Recognise contributions and safety achievements

Take time to identify and acknowledge the effort people put into safety, and look for meaningful ways to celebrate safety successes.

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  • Be on the lookout for good safety behaviours and practices and provide individuals or groups with immediate, positive recognition
  • Take time to talk to people at all levels of the organisation about their safety practices and achievements
  • Provide the resources and/or funding to celebrate health and safety achievements at all levels of the organisation
  • Look for new, creative, and meaningful ways to celebrate health and safety successes (e.g. family health and safety days)
  • Keep a close watch that recognising and rewarding health and safety achievements does not encourage over-reporting of positive outcomes and under-reporting of negative outcomes

Manage the risk

Ask the right questions and insist on timely, accurate and impartial information to ensure opportunities and risks are balanced.

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  • Speak your mind honestly and openly and expect the same in return. Ask to be given honest and unfiltered information about health and safety, even if it is not good news
  • Monitor how you respond to health and safety information that is not positive
  • Check the detail, accuracy, independence of investigations of all incidents and near hits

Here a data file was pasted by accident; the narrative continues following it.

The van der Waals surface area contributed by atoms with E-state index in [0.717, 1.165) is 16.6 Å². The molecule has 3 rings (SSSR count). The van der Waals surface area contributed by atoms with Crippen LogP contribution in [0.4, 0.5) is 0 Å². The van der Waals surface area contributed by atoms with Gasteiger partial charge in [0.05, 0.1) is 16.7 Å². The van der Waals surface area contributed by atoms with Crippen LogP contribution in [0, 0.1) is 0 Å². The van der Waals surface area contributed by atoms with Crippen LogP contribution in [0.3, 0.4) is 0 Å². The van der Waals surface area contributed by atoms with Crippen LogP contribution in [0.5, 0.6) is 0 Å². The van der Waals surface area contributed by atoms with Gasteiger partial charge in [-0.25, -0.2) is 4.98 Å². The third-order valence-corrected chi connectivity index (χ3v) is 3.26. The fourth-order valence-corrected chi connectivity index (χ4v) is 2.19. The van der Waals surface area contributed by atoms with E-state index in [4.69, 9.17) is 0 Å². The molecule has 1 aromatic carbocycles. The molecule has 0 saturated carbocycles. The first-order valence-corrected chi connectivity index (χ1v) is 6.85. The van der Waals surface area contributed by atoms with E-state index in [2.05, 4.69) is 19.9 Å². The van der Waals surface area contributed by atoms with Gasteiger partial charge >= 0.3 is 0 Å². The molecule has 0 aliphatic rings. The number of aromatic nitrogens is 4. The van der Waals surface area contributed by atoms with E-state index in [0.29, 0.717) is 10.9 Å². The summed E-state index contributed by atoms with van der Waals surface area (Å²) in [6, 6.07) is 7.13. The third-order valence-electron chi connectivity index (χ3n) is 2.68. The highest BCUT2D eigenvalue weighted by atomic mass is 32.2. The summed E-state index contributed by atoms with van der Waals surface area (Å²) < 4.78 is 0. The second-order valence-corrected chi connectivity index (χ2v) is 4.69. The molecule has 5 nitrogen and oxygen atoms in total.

• Make the changes recommended by independent health and safety assessments
  • Provide the board with accurate and transparent health and safety information, even if it will not be well received
  • Ensure that health and safety opportunities and risks are balanced

Monitor the right outcomes

Regularly monitor process and performance, and change the way you do things to reflect what you've learned.

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  • Track the time taken to resolve health and safety issues and the effectiveness of corrective actions
  • Track health and safety performance against internal and external benchmarks and against sound, evidence-based criteria
  • Develop an analytical mind-set, questioning what the health and safety measures are really saying, looking for patterns and trends in the data
  • Be preoccupied with failure, constantly asking ‘what could go wrong?’
  • Take time to ‘get on the balcony’ and view health and safety performance from a distance to gain a more encompassing perspective
  • Monitor safety leadership competence and commitment across the organisation

Let your people get on with it

Give your people the tools and responsibility for making the business safer and healthier, and hold yourself and them accountable.

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  • Make it clear that everyone is responsible for a healthier and safer business, assigning responsibilities as appropriate and delegating authority
  • Hold yourself and others accountable for achieving a level of performance that is aligned to their specific health and safety goals
  • Empower everyone to challenge authority and stop work if that work is perceived to be unsafe. Practice this yourself to demonstrate that it is okay
  • Participate in health and safety processes as a team member not as the leader
  • Encourage staff to exercise leadership in all directions: Lead up, lead down, and lead sideways (e.g., ask employees ‘who have you influenced today?’)
  • Include health and safety criteria in everyone’s performance review and make health and safety a criterion for promotion into leadership positions
  • Engage and work with your senior leaders to build a safety culture that will deliver the health and safety vision
  • Resist pressure to take responsibility for solving health and safety problems off others’ shoulders. Rather engage them to work with you to find adaptive solutions